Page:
Bruce Lee wasn’t alone, however, as the folks at TV Tropes have pointed out:

The boom in popularity throughout the 70s and 80s internationally also lead to numerous films elevating the careers of Asian action stars such as Jackie ChanJet Li and Donnie Yen, but also other action stars from different countries that notably include Jean-Claude Van DammeSteven SeagalSonny Chiba and Chuck Norris.

Did Someone Say Jackie Chan?

Snake in the Eagle’s Shadow (1978) was Jackie Chan’s first big cinematic breakthrough. (Image via Seasonal Film Corporation.)

Jackie Chan and Sammo Hung brought their experiences as stunt men with the Peking Opera to the Kung Fu comedy. As students of the China Drama Academy, both actors had experience with combat and dance.

Besides the obvious slapstick laughs and general hi-jinx, the martial arts in Kung Fu comedies were decidedly more fluid and acrobatic than in traditional Kung Fu films. It’s not hard to imagine why. Switching from a pie in the face to a hardcore Kung Fu fistfight (and back, and back, over and over . . .) would be enough to make you dizzy. The moods just don’t match. The Kung Fu comedy needed combat that could take a joke.

As meteoric as this rise in sub-generic popularity was, its decline would be similarly cataclysmic. Bruce Lee died unexpectedly just two years later in 1973, and a stock market crash threw Hong Kong into an economic recession. Just as the Kung Fu film had ridden Hong Kong’s economic good times to the top of the charts, it now fell with them (and the sub-genre’s iconic superstar) in favor of a new kind of Kung Fu film that would appeal to those suffering from the recession—the Kung Fu comedy.

Hong Kong audiences were hungry for comedies and satires to brighten the mood, so with a bit of Cantonese satire on its back, the Kung Fu film parted the curtain, and Jackie Chan took center stage in 1978.


Kung Fu Films Today

House of Flying Daggers
After Hong Kong was transferred to communist Chinese rule in 1997, there were fears that there would be restraints on the creative freedom of the Kung Fu film. 2004’s artistic House of Flying Daggers proved the fears to be unfounded. (Image via Sony.)

But the story of the Kung Fu film doesn’t end with the sound of belly laughs. In the ’90s, martial arts film fans started to get antsy about the handoff of Hong Kong back to Chinese control in 1997. Would the new communist government allow the filmmaking freedom everyone was accustomed to?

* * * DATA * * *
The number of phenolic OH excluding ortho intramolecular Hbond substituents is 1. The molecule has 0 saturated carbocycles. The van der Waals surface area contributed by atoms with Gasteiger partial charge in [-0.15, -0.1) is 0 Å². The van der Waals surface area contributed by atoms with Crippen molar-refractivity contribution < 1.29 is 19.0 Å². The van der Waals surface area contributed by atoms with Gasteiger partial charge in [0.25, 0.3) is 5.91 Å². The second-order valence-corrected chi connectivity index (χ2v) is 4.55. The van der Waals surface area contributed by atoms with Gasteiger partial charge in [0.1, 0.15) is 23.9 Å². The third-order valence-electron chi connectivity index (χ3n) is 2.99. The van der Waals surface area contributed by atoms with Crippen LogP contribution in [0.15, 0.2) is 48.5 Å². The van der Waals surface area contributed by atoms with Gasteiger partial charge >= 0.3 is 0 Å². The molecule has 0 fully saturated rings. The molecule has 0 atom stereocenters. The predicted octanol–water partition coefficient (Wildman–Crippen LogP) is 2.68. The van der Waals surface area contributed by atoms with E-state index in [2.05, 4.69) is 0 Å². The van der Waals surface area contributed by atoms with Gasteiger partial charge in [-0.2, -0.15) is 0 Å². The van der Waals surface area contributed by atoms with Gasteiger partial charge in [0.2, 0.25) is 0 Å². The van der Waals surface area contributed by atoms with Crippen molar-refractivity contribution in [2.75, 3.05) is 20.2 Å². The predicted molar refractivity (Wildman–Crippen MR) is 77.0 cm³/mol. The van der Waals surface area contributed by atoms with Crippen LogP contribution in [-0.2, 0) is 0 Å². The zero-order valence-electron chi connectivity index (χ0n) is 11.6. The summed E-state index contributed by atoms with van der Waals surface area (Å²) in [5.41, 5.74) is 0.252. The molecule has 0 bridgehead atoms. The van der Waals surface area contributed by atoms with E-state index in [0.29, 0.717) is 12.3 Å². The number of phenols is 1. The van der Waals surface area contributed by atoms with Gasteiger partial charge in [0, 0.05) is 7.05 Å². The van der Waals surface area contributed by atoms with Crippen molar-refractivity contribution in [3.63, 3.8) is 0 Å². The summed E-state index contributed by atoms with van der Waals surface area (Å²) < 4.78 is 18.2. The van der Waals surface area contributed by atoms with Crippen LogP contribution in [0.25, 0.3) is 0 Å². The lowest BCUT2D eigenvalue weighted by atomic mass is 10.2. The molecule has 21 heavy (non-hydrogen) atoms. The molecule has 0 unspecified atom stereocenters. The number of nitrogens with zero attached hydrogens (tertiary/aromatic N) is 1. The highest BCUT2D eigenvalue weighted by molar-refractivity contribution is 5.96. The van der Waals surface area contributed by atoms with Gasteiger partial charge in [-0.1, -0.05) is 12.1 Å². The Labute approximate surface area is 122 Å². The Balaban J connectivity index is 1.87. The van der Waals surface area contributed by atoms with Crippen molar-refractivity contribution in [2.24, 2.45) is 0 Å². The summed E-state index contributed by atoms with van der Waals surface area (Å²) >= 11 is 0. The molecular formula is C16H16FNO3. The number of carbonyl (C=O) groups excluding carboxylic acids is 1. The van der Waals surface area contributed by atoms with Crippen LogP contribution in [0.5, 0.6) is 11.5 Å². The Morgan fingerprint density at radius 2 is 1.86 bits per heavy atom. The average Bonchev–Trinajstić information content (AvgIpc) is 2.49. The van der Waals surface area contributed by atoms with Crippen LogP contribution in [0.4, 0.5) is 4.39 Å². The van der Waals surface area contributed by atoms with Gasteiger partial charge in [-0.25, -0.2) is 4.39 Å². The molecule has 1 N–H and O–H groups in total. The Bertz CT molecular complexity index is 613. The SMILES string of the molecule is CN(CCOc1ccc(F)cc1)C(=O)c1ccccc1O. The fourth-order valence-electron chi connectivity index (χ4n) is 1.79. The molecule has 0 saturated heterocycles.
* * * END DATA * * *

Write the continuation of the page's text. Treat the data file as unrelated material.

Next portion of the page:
No one was quite certain, and other players in the martial arts film scene decided to start making moves. South Korea, Japan, Thailand—seemingly everyone started producing martial arts films in the hopes of filling the feared communist void.

But in the end, it was all just a lot of sturm und drang. Arty martial arts films germinated in Hong Kong all on their own, with titles like Crouching Tiger, Hidden DragonHero, and House of Flying Daggers. China still produces many martial arts film, and, somewhat cyclically, CG animation is bringing animation and non-martial artists back into the game.

Plus ça change.

How to Make Your Own Kung Fu Film

Let’s be honest: it’s going to be tough to make a Kung Fu film if you don’t have any Kung Fu. But, since when have the details ever stopped us? It wouldn’t be a proper PremiumBeat write-up if we didn’t at least suggest a few ways you can get out there and get to work on your movie.

Let’s start with this classic tutorial.

And here are a few of our favorite posts from the PremiumBeat archive.

Lastly, don’t forget you’ll need a slammin’ playlist to sell your martial arts movie. We humbly suggest this one.


Cover image via Warner Bros.

For more information on various film genres—check out the articles below!